Mkhwebane ‘missed opportunity’ to probe apartheid-era economic crimes

Absa, the Reserve Bank and Treasury challenged Advocate Busisiwe Mkhwebane’s report into the apartheid-era bailout.

FILE: Public Protector advocate Busisiwe Mkhwebane. Picture: Gia Nicolaides/EWN.

JOHANNESBURG - While some lobby groups say the High Court’s decision to set aside the Public Protector’s CIEX report brings into question her ability, others say Busisiwe Mkhwebane missed the opportunity to investigate apartheid economic crimes.

Absa, the Reserve Bank and Treasury challenged Mkhwebane’s report into the apartheid-era bailout, claiming it was procedurally unfair and rested on material errors of fact and law.

The Public Protector says she’s noted, with shock, the judgement.

Independent non-profit organisation Open Secrets says it’s a negative finding and South African’s should be wary of not concluding from these findings the real investigations into apartheid-era economic crimes.

Director of the organisation Hennie van Vuuren says the Public Protector’s focus was very narrow because there’s a far bigger crime which took place during apartheid.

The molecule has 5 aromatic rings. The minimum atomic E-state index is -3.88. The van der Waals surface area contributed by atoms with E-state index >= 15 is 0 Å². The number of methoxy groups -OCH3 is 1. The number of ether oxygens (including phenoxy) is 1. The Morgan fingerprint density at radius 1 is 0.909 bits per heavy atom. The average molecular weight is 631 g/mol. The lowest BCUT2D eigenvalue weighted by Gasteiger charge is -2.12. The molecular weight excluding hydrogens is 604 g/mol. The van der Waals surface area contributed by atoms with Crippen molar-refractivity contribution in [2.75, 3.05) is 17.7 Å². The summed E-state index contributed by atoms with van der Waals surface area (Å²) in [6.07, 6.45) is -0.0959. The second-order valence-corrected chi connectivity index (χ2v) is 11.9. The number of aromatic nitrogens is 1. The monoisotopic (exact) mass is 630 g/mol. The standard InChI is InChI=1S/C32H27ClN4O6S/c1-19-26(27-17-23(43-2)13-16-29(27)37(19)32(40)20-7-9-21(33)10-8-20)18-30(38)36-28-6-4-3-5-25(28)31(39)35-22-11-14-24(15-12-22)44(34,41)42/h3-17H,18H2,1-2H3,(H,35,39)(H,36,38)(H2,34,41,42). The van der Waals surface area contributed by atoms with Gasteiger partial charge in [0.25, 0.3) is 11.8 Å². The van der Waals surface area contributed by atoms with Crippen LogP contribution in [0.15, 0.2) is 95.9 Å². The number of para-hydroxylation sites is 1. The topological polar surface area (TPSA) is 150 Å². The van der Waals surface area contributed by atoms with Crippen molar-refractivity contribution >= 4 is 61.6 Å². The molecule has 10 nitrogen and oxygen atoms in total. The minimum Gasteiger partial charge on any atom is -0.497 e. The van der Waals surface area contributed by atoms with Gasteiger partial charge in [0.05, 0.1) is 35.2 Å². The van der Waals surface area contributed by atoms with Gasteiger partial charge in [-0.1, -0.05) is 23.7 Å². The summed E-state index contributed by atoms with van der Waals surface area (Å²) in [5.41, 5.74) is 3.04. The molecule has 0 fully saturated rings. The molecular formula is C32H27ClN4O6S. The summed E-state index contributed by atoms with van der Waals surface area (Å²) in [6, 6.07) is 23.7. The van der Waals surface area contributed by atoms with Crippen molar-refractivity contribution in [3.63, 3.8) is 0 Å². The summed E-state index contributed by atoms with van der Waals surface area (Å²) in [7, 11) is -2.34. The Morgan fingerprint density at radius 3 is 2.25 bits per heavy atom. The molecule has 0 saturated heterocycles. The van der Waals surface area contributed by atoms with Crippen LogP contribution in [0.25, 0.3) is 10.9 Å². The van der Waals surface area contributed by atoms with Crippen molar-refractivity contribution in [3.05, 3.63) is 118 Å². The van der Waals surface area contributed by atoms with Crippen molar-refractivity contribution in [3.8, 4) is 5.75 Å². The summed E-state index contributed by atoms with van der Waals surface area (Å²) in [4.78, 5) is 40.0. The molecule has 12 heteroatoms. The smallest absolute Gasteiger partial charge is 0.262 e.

“The way the story has been reported… it’s been reduced to the story of economic crimes during apartheid. The actual amount involved is relatively small compared to many other acts who profited probably to a far greater extent.”

Van Vuuren says he doesn’t suggest that anyone should be let off the hook but the focus on Absa alone has proved to be difficult to argue clearly.

Meanwhile, Corruption Watch says the scathing indictment by the High Court in Pretoria brings into question whether Mkhwebane can continue to hold the office or not.

The lobby group says Mkhwebane should have known that her findings are not merely recommendations but are binding.

Corruption Watch says while the Public Protector’s actions could place her in the so-called “Zuma camp”, the incompetence of her decisions and naked bias are more questionable.

“Even if he [Cyril Ramaphosa] wanted to, the president can’t fire her. There’s a parliamentary process that has to adhered to and maybe even required a 60% majority of the Assembly to remove her from office.”